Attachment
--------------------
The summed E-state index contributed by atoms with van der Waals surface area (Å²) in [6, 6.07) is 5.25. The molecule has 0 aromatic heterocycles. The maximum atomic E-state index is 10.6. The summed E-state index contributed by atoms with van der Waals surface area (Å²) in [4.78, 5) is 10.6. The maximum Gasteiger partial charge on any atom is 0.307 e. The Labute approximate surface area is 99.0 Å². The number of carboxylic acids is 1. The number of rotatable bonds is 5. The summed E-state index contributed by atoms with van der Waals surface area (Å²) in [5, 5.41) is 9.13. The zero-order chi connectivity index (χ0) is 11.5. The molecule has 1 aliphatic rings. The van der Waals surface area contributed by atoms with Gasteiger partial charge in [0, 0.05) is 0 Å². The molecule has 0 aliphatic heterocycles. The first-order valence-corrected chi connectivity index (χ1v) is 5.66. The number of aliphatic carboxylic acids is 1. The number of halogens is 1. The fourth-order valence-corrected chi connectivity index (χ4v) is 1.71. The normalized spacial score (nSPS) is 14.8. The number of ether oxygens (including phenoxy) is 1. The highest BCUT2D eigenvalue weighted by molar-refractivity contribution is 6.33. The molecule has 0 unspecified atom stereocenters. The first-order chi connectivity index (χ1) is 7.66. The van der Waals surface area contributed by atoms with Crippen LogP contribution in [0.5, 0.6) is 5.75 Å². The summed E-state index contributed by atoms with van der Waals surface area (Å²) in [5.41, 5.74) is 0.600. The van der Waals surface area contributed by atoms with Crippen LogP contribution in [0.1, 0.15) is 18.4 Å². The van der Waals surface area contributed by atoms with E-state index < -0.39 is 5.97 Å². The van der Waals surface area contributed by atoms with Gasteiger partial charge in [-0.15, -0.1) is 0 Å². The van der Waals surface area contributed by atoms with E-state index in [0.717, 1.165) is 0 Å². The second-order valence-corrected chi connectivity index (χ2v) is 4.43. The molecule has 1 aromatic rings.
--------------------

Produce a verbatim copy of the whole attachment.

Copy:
The summed E-state index contributed by atoms with van der Waals surface area (Å²) in [6, 6.07) is 5.25. The molecule has 0 aromatic heterocycles. The maximum atomic E-state index is 10.6. The summed E-state index contributed by atoms with van der Waals surface area (Å²) in [4.78, 5) is 10.6. The maximum Gasteiger partial charge on any atom is 0.307 e. The Labute approximate surface area is 99.0 Å². The number of carboxylic acids is 1. The number of rotatable bonds is 5. The summed E-state index contributed by atoms with van der Waals surface area (Å²) in [5, 5.41) is 9.13. The zero-order chi connectivity index (χ0) is 11.5. The molecule has 1 aliphatic rings. The van der Waals surface area contributed by atoms with Gasteiger partial charge in [0, 0.05) is 0 Å². The molecule has 0 aliphatic heterocycles. The first-order valence-corrected chi connectivity index (χ1v) is 5.66. The number of aliphatic carboxylic acids is 1. The number of halogens is 1. The fourth-order valence-corrected chi connectivity index (χ4v) is 1.71. The normalized spacial score (nSPS) is 14.8. The number of ether oxygens (including phenoxy) is 1. The highest BCUT2D eigenvalue weighted by molar-refractivity contribution is 6.33. The molecule has 0 unspecified atom stereocenters. The first-order chi connectivity index (χ1) is 7.66. The van der Waals surface area contributed by atoms with Crippen LogP contribution in [0.5, 0.6) is 5.75 Å². The summed E-state index contributed by atoms with van der Waals surface area (Å²) in [5.41, 5.74) is 0.600. The van der Waals surface area contributed by atoms with Crippen LogP contribution in [0.1, 0.15) is 18.4 Å². The van der Waals surface area contributed by atoms with E-state index < -0.39 is 5.97 Å². The van der Waals surface area contributed by atoms with Gasteiger partial charge in [-0.15, -0.1) is 0 Å². The van der Waals surface area contributed by atoms with E-state index in [0.717, 1.165) is 0 Å². The second-order valence-corrected chi connectivity index (χ2v) is 4.43. The molecule has 1 aromatic rings.